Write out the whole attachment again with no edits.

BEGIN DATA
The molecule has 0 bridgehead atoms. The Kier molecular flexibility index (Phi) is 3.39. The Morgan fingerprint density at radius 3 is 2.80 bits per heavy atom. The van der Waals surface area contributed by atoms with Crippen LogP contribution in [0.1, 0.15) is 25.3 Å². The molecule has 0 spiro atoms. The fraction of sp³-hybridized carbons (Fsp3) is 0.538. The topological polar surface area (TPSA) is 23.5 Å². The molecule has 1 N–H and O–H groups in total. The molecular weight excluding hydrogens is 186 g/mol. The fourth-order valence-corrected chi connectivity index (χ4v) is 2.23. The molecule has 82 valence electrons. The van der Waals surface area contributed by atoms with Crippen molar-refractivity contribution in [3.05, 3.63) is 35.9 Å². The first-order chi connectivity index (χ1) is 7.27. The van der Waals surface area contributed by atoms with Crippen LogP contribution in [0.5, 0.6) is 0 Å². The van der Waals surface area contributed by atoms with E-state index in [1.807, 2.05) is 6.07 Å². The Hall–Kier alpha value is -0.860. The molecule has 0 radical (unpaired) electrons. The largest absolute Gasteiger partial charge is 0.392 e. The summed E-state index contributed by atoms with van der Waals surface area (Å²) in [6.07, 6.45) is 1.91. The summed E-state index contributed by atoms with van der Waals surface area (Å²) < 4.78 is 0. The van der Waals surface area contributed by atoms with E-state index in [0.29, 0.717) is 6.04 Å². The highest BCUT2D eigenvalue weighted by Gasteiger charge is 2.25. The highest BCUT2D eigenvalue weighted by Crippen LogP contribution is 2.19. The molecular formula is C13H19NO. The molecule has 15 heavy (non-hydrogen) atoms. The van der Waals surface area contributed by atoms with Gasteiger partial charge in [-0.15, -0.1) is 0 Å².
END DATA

The molecule has 0 bridgehead atoms. The Kier molecular flexibility index (Phi) is 3.39. The Morgan fingerprint density at radius 3 is 2.80 bits per heavy atom. The van der Waals surface area contributed by atoms with Crippen LogP contribution in [0.1, 0.15) is 25.3 Å². The molecule has 0 spiro atoms. The fraction of sp³-hybridized carbons (Fsp3) is 0.538. The topological polar surface area (TPSA) is 23.5 Å². The molecule has 1 N–H and O–H groups in total. The molecular weight excluding hydrogens is 186 g/mol. The fourth-order valence-corrected chi connectivity index (χ4v) is 2.23. The molecule has 82 valence electrons. The van der Waals surface area contributed by atoms with Crippen molar-refractivity contribution in [3.05, 3.63) is 35.9 Å². The first-order chi connectivity index (χ1) is 7.27. The van der Waals surface area contributed by atoms with Crippen LogP contribution in [0.5, 0.6) is 0 Å². The van der Waals surface area contributed by atoms with E-state index in [1.807, 2.05) is 6.07 Å². The Hall–Kier alpha value is -0.860. The molecule has 0 radical (unpaired) electrons. The largest absolute Gasteiger partial charge is 0.392 e. The summed E-state index contributed by atoms with van der Waals surface area (Å²) in [6.07, 6.45) is 1.91. The summed E-state index contributed by atoms with van der Waals surface area (Å²) < 4.78 is 0. The van der Waals surface area contributed by atoms with E-state index in [0.29, 0.717) is 6.04 Å². The highest BCUT2D eigenvalue weighted by Gasteiger charge is 2.25. The highest BCUT2D eigenvalue weighted by Crippen LogP contribution is 2.19. The molecular formula is C13H19NO. The molecule has 15 heavy (non-hydrogen) atoms. The van der Waals surface area contributed by atoms with Gasteiger partial charge in [-0.15, -0.1) is 0 Å².